The traditional method of calculating blood volume for pediatric transfusion in the UK is weight (kg) × aimed increment in hemoglobin concentration (Hb; g/d L) × the transfusion factor, usually quoted at 3 or 4. This equation is without evidence base. The aim was to assess how the volume of red cells (RBCs) affects the increase in serum Hb in children and to devise a formula that allows accurate volume calculation.STUDY DESIGN AND METHODS
All pediatric intensive care charts for 2 years were examined retrospectively. The immediate pre- and posttransfusion Hb estimations and the precise volumes of RBC transfused were recorded. Fluid boluses and hemorrhagic loss during the transfusion were documented.RESULTS
A total of 7679 patient charts were examined with a total of 564 transfusions. All patients who were bleeding, had drain losses, or had concurrent colloid infusions were excluded, giving 379 data points. The correlation gradient between m L per kg blood transfused and increase in Hb was 5.02. There was no significant association between effect and patient weight, age, starting Hb, transfusion time, or sex. No significant difference was found in Hb at 1 and 7 hours posttransfusion.CONCLUSIONS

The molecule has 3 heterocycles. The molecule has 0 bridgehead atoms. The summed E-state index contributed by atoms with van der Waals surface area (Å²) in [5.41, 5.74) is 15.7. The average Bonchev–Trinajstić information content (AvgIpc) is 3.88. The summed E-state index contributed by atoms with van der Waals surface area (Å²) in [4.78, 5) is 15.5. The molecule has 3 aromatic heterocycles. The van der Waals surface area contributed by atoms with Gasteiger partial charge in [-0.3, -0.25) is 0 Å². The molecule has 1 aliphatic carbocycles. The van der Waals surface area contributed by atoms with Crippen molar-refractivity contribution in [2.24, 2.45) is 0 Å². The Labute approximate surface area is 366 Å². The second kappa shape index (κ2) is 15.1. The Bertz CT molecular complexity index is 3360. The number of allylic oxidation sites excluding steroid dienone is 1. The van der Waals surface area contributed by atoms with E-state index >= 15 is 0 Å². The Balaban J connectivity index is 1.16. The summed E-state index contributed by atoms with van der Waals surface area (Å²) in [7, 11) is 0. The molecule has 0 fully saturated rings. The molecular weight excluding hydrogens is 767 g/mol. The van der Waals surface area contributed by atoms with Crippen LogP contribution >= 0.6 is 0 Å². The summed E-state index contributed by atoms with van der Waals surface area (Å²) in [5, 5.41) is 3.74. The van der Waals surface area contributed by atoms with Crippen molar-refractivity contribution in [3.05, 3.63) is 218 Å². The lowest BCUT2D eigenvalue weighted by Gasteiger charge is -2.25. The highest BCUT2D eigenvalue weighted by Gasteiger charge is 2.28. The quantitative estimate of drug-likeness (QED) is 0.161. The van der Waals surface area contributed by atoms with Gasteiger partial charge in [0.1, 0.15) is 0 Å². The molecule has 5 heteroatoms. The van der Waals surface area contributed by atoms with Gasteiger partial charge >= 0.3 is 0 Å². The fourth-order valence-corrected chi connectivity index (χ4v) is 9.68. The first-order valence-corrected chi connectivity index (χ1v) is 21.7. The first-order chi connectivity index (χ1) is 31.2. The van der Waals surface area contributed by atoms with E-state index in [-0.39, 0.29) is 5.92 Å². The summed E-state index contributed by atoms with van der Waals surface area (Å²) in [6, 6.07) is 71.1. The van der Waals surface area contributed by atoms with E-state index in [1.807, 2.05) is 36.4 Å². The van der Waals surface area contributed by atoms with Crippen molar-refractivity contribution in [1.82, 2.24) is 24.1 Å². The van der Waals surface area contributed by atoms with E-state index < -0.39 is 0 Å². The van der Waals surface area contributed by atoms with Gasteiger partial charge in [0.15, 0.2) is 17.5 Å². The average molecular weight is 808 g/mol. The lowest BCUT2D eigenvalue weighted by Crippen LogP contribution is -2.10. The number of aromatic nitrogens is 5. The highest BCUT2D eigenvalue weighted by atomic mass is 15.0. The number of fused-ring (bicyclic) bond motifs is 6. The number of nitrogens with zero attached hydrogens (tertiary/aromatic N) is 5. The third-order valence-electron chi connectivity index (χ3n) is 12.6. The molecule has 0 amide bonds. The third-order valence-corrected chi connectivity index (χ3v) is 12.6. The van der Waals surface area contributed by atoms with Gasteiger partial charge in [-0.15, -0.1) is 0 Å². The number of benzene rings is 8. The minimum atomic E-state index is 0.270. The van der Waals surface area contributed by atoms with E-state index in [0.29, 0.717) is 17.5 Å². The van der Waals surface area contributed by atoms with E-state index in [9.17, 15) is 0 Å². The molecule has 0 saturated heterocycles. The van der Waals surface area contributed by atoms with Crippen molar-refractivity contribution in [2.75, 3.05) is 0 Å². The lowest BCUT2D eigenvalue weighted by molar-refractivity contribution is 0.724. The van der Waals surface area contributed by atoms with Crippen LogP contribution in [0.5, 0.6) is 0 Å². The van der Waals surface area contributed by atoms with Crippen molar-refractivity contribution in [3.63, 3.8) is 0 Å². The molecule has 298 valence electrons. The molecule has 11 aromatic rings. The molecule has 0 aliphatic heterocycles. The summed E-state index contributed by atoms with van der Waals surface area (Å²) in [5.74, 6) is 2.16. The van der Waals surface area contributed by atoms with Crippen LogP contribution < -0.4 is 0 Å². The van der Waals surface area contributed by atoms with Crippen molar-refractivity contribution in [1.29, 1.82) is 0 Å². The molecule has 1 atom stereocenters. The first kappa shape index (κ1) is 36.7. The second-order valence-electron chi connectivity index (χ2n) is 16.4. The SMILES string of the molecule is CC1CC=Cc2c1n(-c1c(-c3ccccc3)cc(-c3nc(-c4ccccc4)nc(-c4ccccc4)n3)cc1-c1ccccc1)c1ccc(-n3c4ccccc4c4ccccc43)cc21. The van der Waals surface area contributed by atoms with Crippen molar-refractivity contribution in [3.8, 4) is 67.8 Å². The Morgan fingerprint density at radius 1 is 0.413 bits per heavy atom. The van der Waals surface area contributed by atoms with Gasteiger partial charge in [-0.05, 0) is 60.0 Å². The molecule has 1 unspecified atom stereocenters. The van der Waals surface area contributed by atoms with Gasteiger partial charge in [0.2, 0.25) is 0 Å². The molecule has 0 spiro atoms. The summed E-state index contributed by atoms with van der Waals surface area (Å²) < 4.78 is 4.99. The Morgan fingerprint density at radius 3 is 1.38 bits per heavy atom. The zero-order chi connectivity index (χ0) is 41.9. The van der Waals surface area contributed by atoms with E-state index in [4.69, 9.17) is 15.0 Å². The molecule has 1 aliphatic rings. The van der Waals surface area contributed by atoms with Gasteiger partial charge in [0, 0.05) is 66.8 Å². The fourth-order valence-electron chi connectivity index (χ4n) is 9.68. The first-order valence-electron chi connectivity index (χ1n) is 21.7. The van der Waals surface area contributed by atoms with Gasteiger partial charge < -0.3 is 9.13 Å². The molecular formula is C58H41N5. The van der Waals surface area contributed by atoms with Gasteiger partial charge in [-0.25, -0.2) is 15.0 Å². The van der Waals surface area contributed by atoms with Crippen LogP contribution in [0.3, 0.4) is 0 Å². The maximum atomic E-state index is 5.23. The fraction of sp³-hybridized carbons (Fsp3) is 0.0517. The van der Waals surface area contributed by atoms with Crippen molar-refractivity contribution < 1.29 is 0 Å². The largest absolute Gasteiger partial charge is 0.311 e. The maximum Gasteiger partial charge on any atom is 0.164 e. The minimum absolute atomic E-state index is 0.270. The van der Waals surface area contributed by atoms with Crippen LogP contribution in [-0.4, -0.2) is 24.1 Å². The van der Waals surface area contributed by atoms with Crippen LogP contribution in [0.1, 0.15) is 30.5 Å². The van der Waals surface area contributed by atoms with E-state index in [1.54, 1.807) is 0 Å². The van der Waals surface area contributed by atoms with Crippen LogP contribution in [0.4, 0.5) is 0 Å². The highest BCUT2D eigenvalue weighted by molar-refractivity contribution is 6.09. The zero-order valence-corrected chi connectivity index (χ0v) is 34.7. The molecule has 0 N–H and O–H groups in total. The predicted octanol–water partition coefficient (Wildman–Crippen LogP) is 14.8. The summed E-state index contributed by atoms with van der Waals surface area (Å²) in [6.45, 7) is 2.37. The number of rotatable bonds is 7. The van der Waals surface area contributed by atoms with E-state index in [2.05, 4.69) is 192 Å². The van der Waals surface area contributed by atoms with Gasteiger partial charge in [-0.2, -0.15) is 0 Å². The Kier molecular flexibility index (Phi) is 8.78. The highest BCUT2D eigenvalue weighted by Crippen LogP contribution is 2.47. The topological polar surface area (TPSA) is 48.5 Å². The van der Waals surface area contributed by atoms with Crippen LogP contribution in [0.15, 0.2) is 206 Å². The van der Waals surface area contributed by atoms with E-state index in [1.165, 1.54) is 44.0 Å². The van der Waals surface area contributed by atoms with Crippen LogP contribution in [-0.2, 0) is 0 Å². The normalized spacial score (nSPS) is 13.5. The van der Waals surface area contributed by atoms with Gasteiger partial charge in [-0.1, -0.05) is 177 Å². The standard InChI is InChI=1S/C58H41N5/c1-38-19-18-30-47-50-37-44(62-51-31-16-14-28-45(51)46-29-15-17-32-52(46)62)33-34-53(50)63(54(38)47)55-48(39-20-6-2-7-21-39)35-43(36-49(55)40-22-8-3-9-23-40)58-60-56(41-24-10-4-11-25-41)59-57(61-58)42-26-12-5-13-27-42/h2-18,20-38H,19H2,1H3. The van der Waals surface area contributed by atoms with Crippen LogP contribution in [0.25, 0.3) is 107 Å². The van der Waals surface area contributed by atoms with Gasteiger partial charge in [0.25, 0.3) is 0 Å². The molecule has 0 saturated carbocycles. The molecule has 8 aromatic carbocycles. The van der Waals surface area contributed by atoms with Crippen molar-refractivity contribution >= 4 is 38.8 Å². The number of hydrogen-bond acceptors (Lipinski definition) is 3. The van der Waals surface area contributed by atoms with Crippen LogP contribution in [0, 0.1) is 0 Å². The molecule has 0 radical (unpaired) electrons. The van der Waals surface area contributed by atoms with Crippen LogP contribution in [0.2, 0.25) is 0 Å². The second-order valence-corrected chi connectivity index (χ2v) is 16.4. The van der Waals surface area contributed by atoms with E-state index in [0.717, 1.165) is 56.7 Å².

The following equation should be used to calculate transfusion volumes: weight (kg) × increment in Hb (g/d L) × 3/(hematocrit [Hct] level of RBCs). This predicts that with a UK standard Hct of 0.6, 10 m L/kg gives an increment of 2 g/d L. Care must be taken not to risk hypervolemia, while minimizing donor exposure. Hb estimation 1 hour after transfusion is the same as 7 hours after transfusion.